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In the past year, many parents had the unexpected experience of their adult children moving back in with them due to various pandemic-related issues such as university switching to online courses, job loss, or financial stress. According to a recent one Pew Research Center survey, 52% of young adults between the ages of 18 and 29 lived with their parents in July 2020. This is the highest measured percentage since the beginning of the measurement, with the second highest recorded towards the end of the Great Depression. The nest, once empty, was full again.

Now that everything is opening up again, many parents are dealing with their children moving out again, leading to a second round of Empty Nest Syndrome. For many parents, this can lead to feelings of grief and loss, as well as a reassessment of their own identities outside of their parental roles. And in this special moment these feelings mix with the many other stressors of the past 18 months.

“There’s just more susceptibility to COVID,” said Natalie Caine, whose organization, Life is changing, supports parents in transitional situations, such as when their children move out.

When adult children move out and then move in again

“As a family, we have a certain pattern, a way of life that becomes a little more comfortable,” he said Jerrold Shapiro, Professor of Clinical Psychology at Santa Clara University and author of the book Find meaning, face fears: Live mid-life full time and retire. “Then there is a shift where you suddenly move from a system in which the children are the focus, in which the parents are only with each other. That requires a lot of adjustment. ”

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In the case of adult children who move back in and then move out, this has created a new tension as parents first had to deal with a new set of household rules and expectations of how their adult children should live together. Even if the parent-child relationship is healthy, moving back an adult child can be stressful.

“When kids leave the house you adjust, you create a new system, they come back and it takes another set of adjustments, and it’s a complicated adjustment because when children come back they are no longer small” said Shapiro. When their children leave, the parents have to adjust again. “Each of these adjustments makes us fear the unknown,” Shapiro said.

Re-evaluate your goals and dreams

“It’s very healthy to face fears of the unknown in reasonable, moderate chunks,” said Shapiro. This may include trying out new hobbies, shifting gears in your career, as well as spending extra time with your partner to re-establish a relationship outside of the parental role.

As parents struggle with Void Nest Syndrome, it is important to be patient and remember that adjustment takes time. “It’s incredibly difficult to make these adjustments,” Shapiro said. “If you are preparing for someone moving in and out of your house, then moving in and out, these adjustments need to be made all the time.”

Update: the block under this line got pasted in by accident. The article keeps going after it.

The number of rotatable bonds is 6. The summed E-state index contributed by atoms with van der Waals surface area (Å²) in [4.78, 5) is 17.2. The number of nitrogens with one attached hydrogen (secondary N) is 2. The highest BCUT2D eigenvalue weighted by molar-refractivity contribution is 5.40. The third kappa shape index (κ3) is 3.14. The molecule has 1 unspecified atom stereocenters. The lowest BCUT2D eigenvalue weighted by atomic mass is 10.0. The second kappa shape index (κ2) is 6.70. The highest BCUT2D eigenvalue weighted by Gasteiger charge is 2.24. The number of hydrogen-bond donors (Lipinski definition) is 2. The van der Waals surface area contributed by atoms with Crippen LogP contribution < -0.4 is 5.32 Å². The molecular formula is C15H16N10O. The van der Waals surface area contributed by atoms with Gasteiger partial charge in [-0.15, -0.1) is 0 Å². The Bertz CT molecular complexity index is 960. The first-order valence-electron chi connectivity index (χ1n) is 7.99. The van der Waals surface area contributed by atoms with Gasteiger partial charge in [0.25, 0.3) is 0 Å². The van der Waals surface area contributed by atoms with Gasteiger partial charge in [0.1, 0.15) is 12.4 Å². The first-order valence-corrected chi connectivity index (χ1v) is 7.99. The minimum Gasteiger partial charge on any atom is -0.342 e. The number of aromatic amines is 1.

The main challenge that comes with moving children out is the process of re-establishing their identity outside of their role as parents. “Parents struggle with ‘what’s my role?'” Caine said.

Moving from the busy schedule of full-time parenting to a quieter, emptier home can be a shocking shock – even if it’s the second time you’ve moved out. For many parents, this is a time to rely on their support network, which includes friends and family, and it is a good time to reassess some of their own goals and dreams.

“Enjoy dreaming about something you’ve never done before that you might want to do,” Caine said. “You have to start having your dream list and your reality list.”

For some, this could mean a new invention in their careers; for others, it could be the entry into health and fitness or a new hobby. This dream list will look different for everyone, but it is important to realize what is important to you, rather than on some of the stereotypical activities that others might expect.

Maintain open communication with your children

Just because your kids moved out doesn’t mean you stop being parents. “Worrying about kids after they leave college doesn’t diminish much,” Shapiro said. This is the time to hope that you have taught your children well enough and that the stupid, risky things they inevitably do won’t harm them, at least not permanently. In a world with COVID-19, it also means you need to worry about staying healthy.

As Caine points out, it is important to let your children know that everyone makes mistakes, including you, and that you are still there for them when they do, whether or not they learn from the experience.

“Don’t be the teacher, be the sensitive person,” Caine said. If you put too much emphasis on learning from your mistakes, as she points out, it will confuse the children and make them believe that if they don’t learn something, you may not be there for them. “What you really want to say is, ‘Mistakes happen and we’re here for you. Period ‘”said Caine.